Wed, 28 Apr 2021 - 10:46 GMT
Wed, 28 Apr 2021 - 10:46 GMT
Prime Minister Mostafa Madbouli launching the 'National Program for Economic Restructural Reforms' in official ceremony on April 27, 2021. Press Photo
CAIRO – 28 April 2021: Prime Minister Mostafa Madbouli announced Tuesday launching the 'National Program for Economic Restructural Reforms' in a convention with strategic development partners, and a number of ministers, parliamentarians, members of industrial and trade unions as well as representatives of NGOs.
The program is the second phase of the National Program for Economic and Social Reforms, which will have a third phase. The prime minister explained that the first phase, which began in 2016, was focused on monetary and financial policies, noting it was a success as indicated by international institutions.
The second phase is concentrated on three sectors that are technology-intensive transformative industries, agriculture, and information and communications technology, he indicated.
As for the importance of that second phase targeting structural reforms in the abovementioned sectors, work systems, and governance at state institutions, the prime minister said it would accomplish sustainability in Egypt's economic growth and raise its rates.
Madbouli shed light on the partial success of the monetary and fiscal reforms carried out in 1991 but was of no avail for they were not followed by structural ones.
Unlike the first phase which was demand-oriented, the second phase remedies aggregate supply by tackling seven areas that include reforming the economy's structure, freeing trade, reforming the vocational training system, and developing financial markets.
Madbouli highlighted certain figures saying that the real GDP growth recorded 5.6 percent in FY2018/2019 up from 2.9 percent in FY2013/2014; inflation dropped to 4.3 percent in September 2019 down from 34.2 percent in July 2017; unemployment fell to 7.5 percent in the second quarter of 2019 against 12.4 percent in the second quarter of 2016; foreign reserves grew by 8.1 percent to become $45 billion in FY2018/2019 instead of an 11.4-percent growth in FY2014/2015; and, poverty rate declined for the first time in FY2019/2020 hitting 29.7 percent compared to 32.5 percent in FY2017/2018.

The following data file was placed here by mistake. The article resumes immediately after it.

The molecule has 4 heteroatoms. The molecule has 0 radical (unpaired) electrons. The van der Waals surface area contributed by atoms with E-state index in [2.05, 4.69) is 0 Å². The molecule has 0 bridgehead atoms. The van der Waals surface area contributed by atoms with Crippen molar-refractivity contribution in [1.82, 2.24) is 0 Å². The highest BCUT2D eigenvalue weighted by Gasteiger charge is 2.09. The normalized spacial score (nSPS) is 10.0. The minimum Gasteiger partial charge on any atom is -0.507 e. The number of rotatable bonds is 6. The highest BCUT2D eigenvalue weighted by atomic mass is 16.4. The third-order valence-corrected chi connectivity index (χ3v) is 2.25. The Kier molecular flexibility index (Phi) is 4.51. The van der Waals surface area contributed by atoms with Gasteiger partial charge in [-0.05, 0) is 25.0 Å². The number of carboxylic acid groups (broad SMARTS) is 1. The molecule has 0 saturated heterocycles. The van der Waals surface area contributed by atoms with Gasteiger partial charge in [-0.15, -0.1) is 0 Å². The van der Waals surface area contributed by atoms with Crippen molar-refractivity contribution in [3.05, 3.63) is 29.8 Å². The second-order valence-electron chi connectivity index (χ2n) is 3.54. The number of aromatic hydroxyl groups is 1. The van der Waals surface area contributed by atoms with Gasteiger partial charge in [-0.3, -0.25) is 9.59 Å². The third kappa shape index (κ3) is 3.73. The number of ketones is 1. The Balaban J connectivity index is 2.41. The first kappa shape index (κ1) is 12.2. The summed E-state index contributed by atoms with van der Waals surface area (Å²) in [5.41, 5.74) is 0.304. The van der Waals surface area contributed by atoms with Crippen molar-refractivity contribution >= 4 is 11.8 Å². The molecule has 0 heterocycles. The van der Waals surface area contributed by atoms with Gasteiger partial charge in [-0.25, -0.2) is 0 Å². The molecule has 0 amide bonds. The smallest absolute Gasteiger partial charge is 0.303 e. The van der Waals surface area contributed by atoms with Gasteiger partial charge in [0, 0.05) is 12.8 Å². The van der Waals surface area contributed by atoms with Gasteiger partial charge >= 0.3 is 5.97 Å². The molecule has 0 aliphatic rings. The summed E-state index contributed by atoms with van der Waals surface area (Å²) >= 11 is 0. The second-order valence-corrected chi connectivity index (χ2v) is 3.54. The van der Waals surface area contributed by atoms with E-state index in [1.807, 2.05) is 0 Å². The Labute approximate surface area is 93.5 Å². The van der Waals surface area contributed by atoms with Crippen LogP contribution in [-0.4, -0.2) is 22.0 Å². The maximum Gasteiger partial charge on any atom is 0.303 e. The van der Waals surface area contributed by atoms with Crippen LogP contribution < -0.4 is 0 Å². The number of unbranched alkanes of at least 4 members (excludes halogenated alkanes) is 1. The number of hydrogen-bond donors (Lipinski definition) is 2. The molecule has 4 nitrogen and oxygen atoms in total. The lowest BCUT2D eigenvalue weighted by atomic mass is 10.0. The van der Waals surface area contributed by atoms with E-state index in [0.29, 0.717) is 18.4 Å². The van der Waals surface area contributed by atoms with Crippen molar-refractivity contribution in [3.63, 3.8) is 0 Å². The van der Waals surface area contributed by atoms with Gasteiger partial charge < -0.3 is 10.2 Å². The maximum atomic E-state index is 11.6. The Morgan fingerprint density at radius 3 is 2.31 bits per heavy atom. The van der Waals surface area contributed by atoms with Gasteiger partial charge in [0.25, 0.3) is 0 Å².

According to the estimations of the International Monetary Fund (IMF) in 2020, the Egyptian economy is one of the fastest growing ones in the world with 3.6 percent, and the second largest in the Arab World with an average GDP worth $360 billion per annum. The prime minister noted that in spite of COVID-19 repercussions, Egypt was among 16 countries that achieved economic growth exceeding one percent in a time where only 11 countries grew by 0-1 percent while the other 167 countries endured contraction.
The prime minister stated that Egypt targets raising annual economic growth to 6-7 percent during the coming three fiscal years underscoring that the ICT sector's share in the GDP rose to five percent up from 2.7-2.8 percent. In addition, the share of transformative industries became 15 percent instead of 12.5 percent. Also, the contribution of agriculture has grown. Madbouli said that there is a target to turn the $8-5-billion deficit in the balance of payment (BOP) into a $3.5-billion surplus in the coming period.
Before COVID-19 outbreak, Egypt achieved a primary surplus of two percent and there is a goal to achieve a rebound as a first step within a plan to reduce the total deficit to 5.5 percent by FY2023/2024. That plan includes stabilizing debt in the upcoming fiscal year that begins on July 1 and ends on June 30, 2022, and reducing it in the following two years.
The systems to be subject to structural reforms are those of legislations so they would be unified and simplified; governmental performance through digitalization; logistics and transportation; business ecosystem; financing; and, improvement of the demographics' characteristics by providing adequate healthcare, education, and social safety. Furthermore, there will be more emphasis on promoting green economy and raising the local component in products manufactured in Egypt.
The most prominent social safety program embarked on by the state is "Decent Life" Project to be executed over the next three years having as beneficiaries 58 percent of the Egyptian population, and the entire rural community. What has been achieved since its launching in 2019 can be considered a pilot phase but the real start will be in FY2021/2022.
It will be carried out in 4,658 villages inhabited by 58 million people, and its cost has been set at LE500 billion but is expected to become LE600 billion during execution.
Further investments will be injected in the monetary subsidies program, Takaful Wa Karama (Solidarity and Dignity), expanding its umbrella, among other social safety programs. Other investments will also be allocated to pension funds.